Monday, 7 April 2008

Charlie Brooker on the pseudoscience infiltrating our schools

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Not for the first time on this blog, I'd like to salute Charlie Brooker, who in this week's instalment of his Guardian column trains his sights on Brain Gym – a series of exercises said to make children perform better at school, but which are widely regarded by experts as being based on little other than pseudoscience (it features an exercise called the "energy yawn", for example).

Watching a feature on Newsnight, Brooker was shocked to learn that Brain Gym ("educational kinesiology") is being widely used in British schools, having been endorsed by the government, despite the fact that it's been discredited by the British Neuroscience Association, the Physiological Society and the charity Sense About Science.

If you haven't heard about Brain Gym before it's worth reading Brooker's column just for that, but what we really love is his ability to eloquently sum up the concerns of rationalists regarding the prevalence of nonsense in modern society:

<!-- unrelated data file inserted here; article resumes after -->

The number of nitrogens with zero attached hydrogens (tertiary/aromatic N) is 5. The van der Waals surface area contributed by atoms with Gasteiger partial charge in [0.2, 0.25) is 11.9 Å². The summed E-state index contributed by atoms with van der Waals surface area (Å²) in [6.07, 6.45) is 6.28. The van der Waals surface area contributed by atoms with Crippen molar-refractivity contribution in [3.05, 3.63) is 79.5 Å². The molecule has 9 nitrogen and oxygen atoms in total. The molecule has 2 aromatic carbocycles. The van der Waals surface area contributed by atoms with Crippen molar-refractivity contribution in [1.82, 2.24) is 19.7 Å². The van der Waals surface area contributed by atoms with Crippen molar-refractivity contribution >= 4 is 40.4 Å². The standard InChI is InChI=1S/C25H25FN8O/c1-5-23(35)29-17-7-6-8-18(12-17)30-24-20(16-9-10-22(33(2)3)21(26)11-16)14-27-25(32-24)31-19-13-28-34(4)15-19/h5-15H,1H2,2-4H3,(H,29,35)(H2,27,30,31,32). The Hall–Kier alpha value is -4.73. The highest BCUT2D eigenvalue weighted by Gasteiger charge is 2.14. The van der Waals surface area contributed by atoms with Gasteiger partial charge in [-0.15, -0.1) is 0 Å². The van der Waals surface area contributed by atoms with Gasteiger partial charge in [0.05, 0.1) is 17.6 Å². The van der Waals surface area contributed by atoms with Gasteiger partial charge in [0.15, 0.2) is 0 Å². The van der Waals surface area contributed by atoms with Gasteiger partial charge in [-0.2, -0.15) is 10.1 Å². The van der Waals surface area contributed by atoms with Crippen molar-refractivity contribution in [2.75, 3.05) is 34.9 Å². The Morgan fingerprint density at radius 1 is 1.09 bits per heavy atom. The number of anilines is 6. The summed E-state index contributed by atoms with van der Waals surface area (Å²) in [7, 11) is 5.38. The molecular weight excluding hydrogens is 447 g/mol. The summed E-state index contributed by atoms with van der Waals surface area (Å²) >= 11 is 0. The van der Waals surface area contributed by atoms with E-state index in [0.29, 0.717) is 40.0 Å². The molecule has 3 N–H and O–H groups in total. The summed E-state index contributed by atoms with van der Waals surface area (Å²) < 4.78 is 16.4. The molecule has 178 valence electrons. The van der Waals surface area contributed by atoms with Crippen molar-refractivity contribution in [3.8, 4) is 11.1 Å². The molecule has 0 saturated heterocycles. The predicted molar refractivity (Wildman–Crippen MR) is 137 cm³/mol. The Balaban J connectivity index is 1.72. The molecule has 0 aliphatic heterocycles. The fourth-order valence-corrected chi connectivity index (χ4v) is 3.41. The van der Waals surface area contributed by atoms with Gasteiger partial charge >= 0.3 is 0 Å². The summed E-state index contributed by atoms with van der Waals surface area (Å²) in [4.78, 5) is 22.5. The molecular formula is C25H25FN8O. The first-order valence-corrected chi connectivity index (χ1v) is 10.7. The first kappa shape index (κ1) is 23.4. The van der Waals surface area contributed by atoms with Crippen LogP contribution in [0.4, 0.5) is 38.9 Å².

"Because we, the adults, don't just gleefully pull the wool over our own eyes - we knit permanent blindfolds. We've decided we hate facts. Hate, hate, hate them. Everywhere you look, we're down on our knees, gleefully lapping up neckful after neckful of steaming, cloddish bullshit in all its forms. From crackpot conspiracy theories to fairytale nutritional advice, from alternative medicine to energy yawns - we just can't get enough of that musky, mudlike taste. Brain Gym is just one small tile in an immense and frightening mosaic of fantasy."